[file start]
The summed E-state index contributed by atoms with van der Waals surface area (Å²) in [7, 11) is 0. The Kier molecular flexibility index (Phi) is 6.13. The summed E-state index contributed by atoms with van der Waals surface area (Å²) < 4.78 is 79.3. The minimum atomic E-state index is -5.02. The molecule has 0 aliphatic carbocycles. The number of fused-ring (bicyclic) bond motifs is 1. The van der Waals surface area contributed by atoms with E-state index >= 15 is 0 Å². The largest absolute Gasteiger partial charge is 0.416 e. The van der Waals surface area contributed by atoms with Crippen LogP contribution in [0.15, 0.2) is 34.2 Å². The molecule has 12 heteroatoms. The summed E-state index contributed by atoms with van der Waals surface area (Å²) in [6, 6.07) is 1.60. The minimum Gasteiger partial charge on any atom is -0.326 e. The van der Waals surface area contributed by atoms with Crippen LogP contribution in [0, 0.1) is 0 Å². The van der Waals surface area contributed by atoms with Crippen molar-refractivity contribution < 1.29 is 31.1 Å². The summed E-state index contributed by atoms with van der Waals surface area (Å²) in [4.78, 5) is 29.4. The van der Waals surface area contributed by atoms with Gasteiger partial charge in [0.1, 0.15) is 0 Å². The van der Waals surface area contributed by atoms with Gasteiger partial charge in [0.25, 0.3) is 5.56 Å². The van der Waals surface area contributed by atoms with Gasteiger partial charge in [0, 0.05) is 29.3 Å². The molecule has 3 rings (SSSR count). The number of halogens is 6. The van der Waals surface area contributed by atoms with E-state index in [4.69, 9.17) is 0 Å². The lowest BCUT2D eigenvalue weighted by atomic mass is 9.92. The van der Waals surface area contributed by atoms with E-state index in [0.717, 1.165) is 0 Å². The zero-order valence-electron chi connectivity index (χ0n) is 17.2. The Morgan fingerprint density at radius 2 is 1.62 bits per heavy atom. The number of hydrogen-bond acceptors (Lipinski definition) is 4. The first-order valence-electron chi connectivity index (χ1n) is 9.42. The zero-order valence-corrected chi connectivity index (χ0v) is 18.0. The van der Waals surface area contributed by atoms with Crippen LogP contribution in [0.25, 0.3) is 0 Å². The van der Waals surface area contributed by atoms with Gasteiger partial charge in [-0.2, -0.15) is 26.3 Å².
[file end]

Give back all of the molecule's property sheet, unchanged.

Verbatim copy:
The summed E-state index contributed by atoms with van der Waals surface area (Å²) in [7, 11) is 0. The Kier molecular flexibility index (Phi) is 6.13. The summed E-state index contributed by atoms with van der Waals surface area (Å²) < 4.78 is 79.3. The minimum atomic E-state index is -5.02. The molecule has 0 aliphatic carbocycles. The number of fused-ring (bicyclic) bond motifs is 1. The van der Waals surface area contributed by atoms with E-state index >= 15 is 0 Å². The largest absolute Gasteiger partial charge is 0.416 e. The van der Waals surface area contributed by atoms with Crippen LogP contribution in [0.15, 0.2) is 34.2 Å². The molecule has 12 heteroatoms. The summed E-state index contributed by atoms with van der Waals surface area (Å²) in [6, 6.07) is 1.60. The minimum Gasteiger partial charge on any atom is -0.326 e. The van der Waals surface area contributed by atoms with Crippen LogP contribution in [0, 0.1) is 0 Å². The van der Waals surface area contributed by atoms with Crippen molar-refractivity contribution < 1.29 is 31.1 Å². The summed E-state index contributed by atoms with van der Waals surface area (Å²) in [4.78, 5) is 29.4. The van der Waals surface area contributed by atoms with Gasteiger partial charge in [0.1, 0.15) is 0 Å². The van der Waals surface area contributed by atoms with Gasteiger partial charge in [0.25, 0.3) is 5.56 Å². The van der Waals surface area contributed by atoms with Gasteiger partial charge in [0, 0.05) is 29.3 Å². The molecule has 3 rings (SSSR count). The number of halogens is 6. The van der Waals surface area contributed by atoms with E-state index in [4.69, 9.17) is 0 Å². The lowest BCUT2D eigenvalue weighted by atomic mass is 9.92. The van der Waals surface area contributed by atoms with E-state index in [0.717, 1.165) is 0 Å². The zero-order valence-electron chi connectivity index (χ0n) is 17.2. The Morgan fingerprint density at radius 2 is 1.62 bits per heavy atom. The number of hydrogen-bond acceptors (Lipinski definition) is 4. The first-order valence-electron chi connectivity index (χ1n) is 9.42. The zero-order valence-corrected chi connectivity index (χ0v) is 18.0. The van der Waals surface area contributed by atoms with Crippen LogP contribution in [0.25, 0.3) is 0 Å². The van der Waals surface area contributed by atoms with Gasteiger partial charge in [-0.2, -0.15) is 26.3 Å².